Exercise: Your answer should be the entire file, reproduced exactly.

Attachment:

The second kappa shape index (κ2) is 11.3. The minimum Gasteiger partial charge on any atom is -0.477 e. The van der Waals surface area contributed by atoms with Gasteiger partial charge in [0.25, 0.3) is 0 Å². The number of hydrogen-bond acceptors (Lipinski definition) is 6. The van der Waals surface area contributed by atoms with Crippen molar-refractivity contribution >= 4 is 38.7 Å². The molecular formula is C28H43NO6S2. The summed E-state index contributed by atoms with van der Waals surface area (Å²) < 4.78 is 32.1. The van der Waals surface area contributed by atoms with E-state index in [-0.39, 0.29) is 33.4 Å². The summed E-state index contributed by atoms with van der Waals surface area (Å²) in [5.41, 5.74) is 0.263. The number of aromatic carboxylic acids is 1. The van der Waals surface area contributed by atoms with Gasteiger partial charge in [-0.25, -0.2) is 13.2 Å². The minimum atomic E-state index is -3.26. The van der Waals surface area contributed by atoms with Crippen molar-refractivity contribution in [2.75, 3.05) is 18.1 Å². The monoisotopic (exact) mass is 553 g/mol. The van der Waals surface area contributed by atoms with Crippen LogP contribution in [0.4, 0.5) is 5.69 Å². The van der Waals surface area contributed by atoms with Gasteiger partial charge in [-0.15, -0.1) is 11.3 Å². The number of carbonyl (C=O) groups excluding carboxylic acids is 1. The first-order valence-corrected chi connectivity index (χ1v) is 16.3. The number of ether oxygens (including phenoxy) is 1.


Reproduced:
The second kappa shape index (κ2) is 11.3. The minimum Gasteiger partial charge on any atom is -0.477 e. The van der Waals surface area contributed by atoms with Gasteiger partial charge in [0.25, 0.3) is 0 Å². The number of hydrogen-bond acceptors (Lipinski definition) is 6. The van der Waals surface area contributed by atoms with Crippen molar-refractivity contribution >= 4 is 38.7 Å². The molecular formula is C28H43NO6S2. The summed E-state index contributed by atoms with van der Waals surface area (Å²) < 4.78 is 32.1. The van der Waals surface area contributed by atoms with E-state index in [-0.39, 0.29) is 33.4 Å². The summed E-state index contributed by atoms with van der Waals surface area (Å²) in [5.41, 5.74) is 0.263. The number of aromatic carboxylic acids is 1. The van der Waals surface area contributed by atoms with Gasteiger partial charge in [-0.25, -0.2) is 13.2 Å². The minimum atomic E-state index is -3.26. The van der Waals surface area contributed by atoms with Crippen molar-refractivity contribution in [2.75, 3.05) is 18.1 Å². The monoisotopic (exact) mass is 553 g/mol. The van der Waals surface area contributed by atoms with Crippen LogP contribution in [0.4, 0.5) is 5.69 Å². The van der Waals surface area contributed by atoms with Gasteiger partial charge in [-0.15, -0.1) is 11.3 Å². The number of carbonyl (C=O) groups excluding carboxylic acids is 1. The first-order valence-corrected chi connectivity index (χ1v) is 16.3. The number of ether oxygens (including phenoxy) is 1.